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All information provided about the law is very general in nature and should not be relied upon as legal advice. Every situation is different and should be analyzed by a lawyer who can provide individualized advice based on the facts involved in your unique situation, and a consideration of all of the nuances of the statutes and case law that apply at the time.

Some sort of question related to some case law in the State of Texas? – State

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Despite efforts of lawmakers, vehicle safety experts, and the media, cell phone use while driving continues to cause accidents resulting in serious injuries and preventable deaths. Even laws in many states imposing fines for texting and driving have not curbed this dangerous practice. While texting and driving does pose a significant threat to roadway safety, cell phones have evolved into portable computers that can search the web, play movies and games, and perform a multitude of other functions.

The risk of distracted driving accidents caused by the many functions of cell phones led Georgia to pass a hands-free law that became effective July 1, 2018. Although the law was designed to discourage a wide range of cell phone uses by motorists, the significant number of citations issued suggest that people continue to engage in risky and illegal cell phone activity while driving.

Growing Range of Cell Phone Distractions
Cell phones now function more like multi-function computers than portable telephones. Cell phones can be used for watching movies, surfing the internet, playing games, reading books or newspapers, and much more.
The practice of surfing the internet while driving, referred to as “webbing”, has become especially common. This activity is especially popular among teens. A study conducted by State Farm found that the practice among young motorists had expanded from 29 percent to 48 percent during a recent 3 year period. While teens are the most likely to engage in this practice, webbing amongst all age groups rose from 13 percent to 21 percent.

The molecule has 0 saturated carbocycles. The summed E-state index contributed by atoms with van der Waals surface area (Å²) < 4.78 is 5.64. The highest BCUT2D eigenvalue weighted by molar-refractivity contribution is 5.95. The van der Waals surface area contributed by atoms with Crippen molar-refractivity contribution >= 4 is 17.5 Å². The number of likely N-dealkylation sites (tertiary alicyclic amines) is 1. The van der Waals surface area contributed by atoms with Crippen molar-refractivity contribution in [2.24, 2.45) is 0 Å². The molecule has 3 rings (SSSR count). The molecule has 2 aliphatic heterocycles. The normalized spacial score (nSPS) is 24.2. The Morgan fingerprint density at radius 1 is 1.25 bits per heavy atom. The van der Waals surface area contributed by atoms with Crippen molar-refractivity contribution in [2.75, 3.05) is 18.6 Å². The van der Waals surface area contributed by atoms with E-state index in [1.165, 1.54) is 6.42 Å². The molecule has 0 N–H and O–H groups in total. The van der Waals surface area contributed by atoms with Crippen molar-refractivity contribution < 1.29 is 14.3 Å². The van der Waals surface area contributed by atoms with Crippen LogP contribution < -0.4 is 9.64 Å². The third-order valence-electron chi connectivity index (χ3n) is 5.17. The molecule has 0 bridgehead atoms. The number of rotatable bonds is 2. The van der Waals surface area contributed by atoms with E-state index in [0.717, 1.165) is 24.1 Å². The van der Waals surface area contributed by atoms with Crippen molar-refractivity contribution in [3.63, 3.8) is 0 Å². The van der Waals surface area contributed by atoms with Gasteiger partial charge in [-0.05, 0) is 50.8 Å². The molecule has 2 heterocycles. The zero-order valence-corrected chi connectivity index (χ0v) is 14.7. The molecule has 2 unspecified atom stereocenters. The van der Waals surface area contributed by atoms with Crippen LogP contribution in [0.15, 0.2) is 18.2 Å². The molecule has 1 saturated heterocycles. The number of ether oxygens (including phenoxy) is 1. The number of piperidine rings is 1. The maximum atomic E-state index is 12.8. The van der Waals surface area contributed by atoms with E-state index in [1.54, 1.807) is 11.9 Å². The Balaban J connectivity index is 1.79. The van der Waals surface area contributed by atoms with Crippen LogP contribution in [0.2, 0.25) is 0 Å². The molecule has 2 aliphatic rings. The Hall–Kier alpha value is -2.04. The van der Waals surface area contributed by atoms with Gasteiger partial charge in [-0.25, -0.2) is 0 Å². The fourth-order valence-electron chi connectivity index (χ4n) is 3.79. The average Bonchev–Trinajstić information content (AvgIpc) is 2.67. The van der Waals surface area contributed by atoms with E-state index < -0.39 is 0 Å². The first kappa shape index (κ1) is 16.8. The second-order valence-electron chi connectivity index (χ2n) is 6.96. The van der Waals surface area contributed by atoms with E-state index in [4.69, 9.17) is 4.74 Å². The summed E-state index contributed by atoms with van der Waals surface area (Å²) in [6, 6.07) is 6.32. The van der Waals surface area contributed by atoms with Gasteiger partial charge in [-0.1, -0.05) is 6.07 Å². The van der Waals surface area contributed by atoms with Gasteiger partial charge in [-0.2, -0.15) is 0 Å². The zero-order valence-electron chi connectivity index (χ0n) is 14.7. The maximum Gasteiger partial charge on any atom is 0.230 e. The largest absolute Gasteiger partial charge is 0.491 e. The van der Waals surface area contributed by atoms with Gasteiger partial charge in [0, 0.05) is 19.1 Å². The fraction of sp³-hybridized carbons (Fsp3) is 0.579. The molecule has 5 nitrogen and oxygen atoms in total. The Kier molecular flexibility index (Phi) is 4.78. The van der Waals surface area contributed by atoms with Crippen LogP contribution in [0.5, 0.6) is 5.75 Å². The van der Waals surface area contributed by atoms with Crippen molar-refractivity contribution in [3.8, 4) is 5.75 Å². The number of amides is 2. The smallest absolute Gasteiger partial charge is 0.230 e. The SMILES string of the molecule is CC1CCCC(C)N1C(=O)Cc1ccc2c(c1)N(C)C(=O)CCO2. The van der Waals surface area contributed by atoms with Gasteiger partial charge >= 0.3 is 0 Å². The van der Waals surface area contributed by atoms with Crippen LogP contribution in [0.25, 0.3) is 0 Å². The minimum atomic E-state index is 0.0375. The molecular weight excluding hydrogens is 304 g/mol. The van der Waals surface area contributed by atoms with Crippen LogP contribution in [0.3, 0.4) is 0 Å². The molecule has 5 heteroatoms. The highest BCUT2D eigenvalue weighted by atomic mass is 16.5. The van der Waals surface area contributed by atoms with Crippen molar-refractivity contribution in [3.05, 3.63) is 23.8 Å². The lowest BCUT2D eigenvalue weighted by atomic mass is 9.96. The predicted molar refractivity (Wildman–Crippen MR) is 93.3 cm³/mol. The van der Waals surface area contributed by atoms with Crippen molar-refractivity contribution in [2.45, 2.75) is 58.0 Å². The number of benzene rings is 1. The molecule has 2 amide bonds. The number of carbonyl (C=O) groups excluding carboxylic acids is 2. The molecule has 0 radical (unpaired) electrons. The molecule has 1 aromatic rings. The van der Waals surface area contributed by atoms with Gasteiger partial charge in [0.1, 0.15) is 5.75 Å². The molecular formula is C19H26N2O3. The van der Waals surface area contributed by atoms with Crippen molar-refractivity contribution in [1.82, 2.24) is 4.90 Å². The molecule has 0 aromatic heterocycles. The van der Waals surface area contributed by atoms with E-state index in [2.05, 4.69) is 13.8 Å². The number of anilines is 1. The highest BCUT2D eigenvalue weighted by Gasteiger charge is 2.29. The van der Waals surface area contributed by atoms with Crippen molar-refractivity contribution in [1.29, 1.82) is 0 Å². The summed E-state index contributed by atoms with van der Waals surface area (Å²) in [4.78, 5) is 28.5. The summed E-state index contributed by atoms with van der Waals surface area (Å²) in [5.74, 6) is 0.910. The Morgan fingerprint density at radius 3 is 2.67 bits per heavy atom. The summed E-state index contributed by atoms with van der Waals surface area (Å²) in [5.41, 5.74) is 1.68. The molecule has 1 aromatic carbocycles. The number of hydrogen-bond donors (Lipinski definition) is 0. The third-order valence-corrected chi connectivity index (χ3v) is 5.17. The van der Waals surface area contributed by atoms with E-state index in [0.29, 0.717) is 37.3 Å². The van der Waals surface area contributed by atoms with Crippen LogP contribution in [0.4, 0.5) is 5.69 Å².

Georgia Passes Hands Free Law to Restrict Web Surfing and Other Risky Cell Phone Uses
Although Georgia enacted a ban on texting and driving by motorists of all ages in 2010, the law did not impose restrictions on other uses of cell phones for adult drivers. Teen drivers were banned from any cell phone use while driving. The hands-free law that became effective last summer eliminated the distinction between adult and teen drivers, so cell phone use became more limited for adults. However, teens now are allowed to use cell phones to the same extent as adults under the law.

The Hands Free Law made cell phone restrictions easier to enforce but also introduced a new distraction for teen drivers. The sponsor of the law contended that teens were using their cell phones behind the wheel, but the revised law facilitated enforcement because police did not have to try to distinguish whether a driver was 17 (i.e. teen driver) as opposed to 18 (adult driver). Any driver, regardless of age, would be subject to a citation and fine.

Has Hands Free Law Curbed Cell Phone Distractions among Drivers?
Despite the objective of easing enforcement of cell phone restrictions for drivers, law enforcement citation data suggests the law might not be effective. Citations were issued to thousands of drivers for violation of the Hands Free Law during the six months after the law went into effect. A few examples of the numbers of tickets issued during the approximately six month period after the law went into effect is provided below:
Kingsland Police Department – 55 citations
Waycross Police Department – 103 citations & 87 warnings
Glynn County Police Department – 93 citations & 66 written warnings
Brunswick Police Department – 35 citations

While the Hands Free Law might have made made it easier for law enforcement to police cell phone use by drivers, the number of violations suggests many people are still being endangered by motorists distracted by cell phones. If you are injured in a collision caused by a driver using a cell phone unlawfully, you might have a legal right to financial compensation.

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